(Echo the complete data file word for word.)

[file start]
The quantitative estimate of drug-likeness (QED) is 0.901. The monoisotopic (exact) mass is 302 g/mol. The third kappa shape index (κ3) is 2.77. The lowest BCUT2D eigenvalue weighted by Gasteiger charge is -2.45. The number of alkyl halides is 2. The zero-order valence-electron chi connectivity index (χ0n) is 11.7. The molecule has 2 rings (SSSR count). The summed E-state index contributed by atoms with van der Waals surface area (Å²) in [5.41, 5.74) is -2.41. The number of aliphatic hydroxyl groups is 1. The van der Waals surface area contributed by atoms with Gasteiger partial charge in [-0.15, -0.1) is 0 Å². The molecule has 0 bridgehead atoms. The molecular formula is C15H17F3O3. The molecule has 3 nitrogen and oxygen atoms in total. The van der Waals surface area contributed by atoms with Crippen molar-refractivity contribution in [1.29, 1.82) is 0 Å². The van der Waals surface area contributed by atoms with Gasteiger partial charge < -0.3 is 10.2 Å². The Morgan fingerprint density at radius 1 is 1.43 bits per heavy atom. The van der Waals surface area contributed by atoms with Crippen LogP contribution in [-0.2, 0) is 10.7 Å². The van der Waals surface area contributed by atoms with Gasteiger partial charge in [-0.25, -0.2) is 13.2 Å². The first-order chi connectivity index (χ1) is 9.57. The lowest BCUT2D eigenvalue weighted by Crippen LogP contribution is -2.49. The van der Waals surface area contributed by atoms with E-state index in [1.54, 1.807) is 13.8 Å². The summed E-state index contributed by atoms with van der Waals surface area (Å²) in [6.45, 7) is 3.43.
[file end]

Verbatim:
The quantitative estimate of drug-likeness (QED) is 0.901. The monoisotopic (exact) mass is 302 g/mol. The third kappa shape index (κ3) is 2.77. The lowest BCUT2D eigenvalue weighted by Gasteiger charge is -2.45. The number of alkyl halides is 2. The zero-order valence-electron chi connectivity index (χ0n) is 11.7. The molecule has 2 rings (SSSR count). The summed E-state index contributed by atoms with van der Waals surface area (Å²) in [5.41, 5.74) is -2.41. The number of aliphatic hydroxyl groups is 1. The van der Waals surface area contributed by atoms with Gasteiger partial charge in [-0.15, -0.1) is 0 Å². The molecule has 0 bridgehead atoms. The molecular formula is C15H17F3O3. The molecule has 3 nitrogen and oxygen atoms in total. The van der Waals surface area contributed by atoms with Crippen molar-refractivity contribution in [1.29, 1.82) is 0 Å². The van der Waals surface area contributed by atoms with Gasteiger partial charge < -0.3 is 10.2 Å². The Morgan fingerprint density at radius 1 is 1.43 bits per heavy atom. The van der Waals surface area contributed by atoms with Crippen LogP contribution in [-0.2, 0) is 10.7 Å². The van der Waals surface area contributed by atoms with Gasteiger partial charge in [-0.25, -0.2) is 13.2 Å². The first-order chi connectivity index (χ1) is 9.57. The lowest BCUT2D eigenvalue weighted by Crippen LogP contribution is -2.49. The van der Waals surface area contributed by atoms with E-state index in [1.54, 1.807) is 13.8 Å². The summed E-state index contributed by atoms with van der Waals surface area (Å²) in [6.45, 7) is 3.43.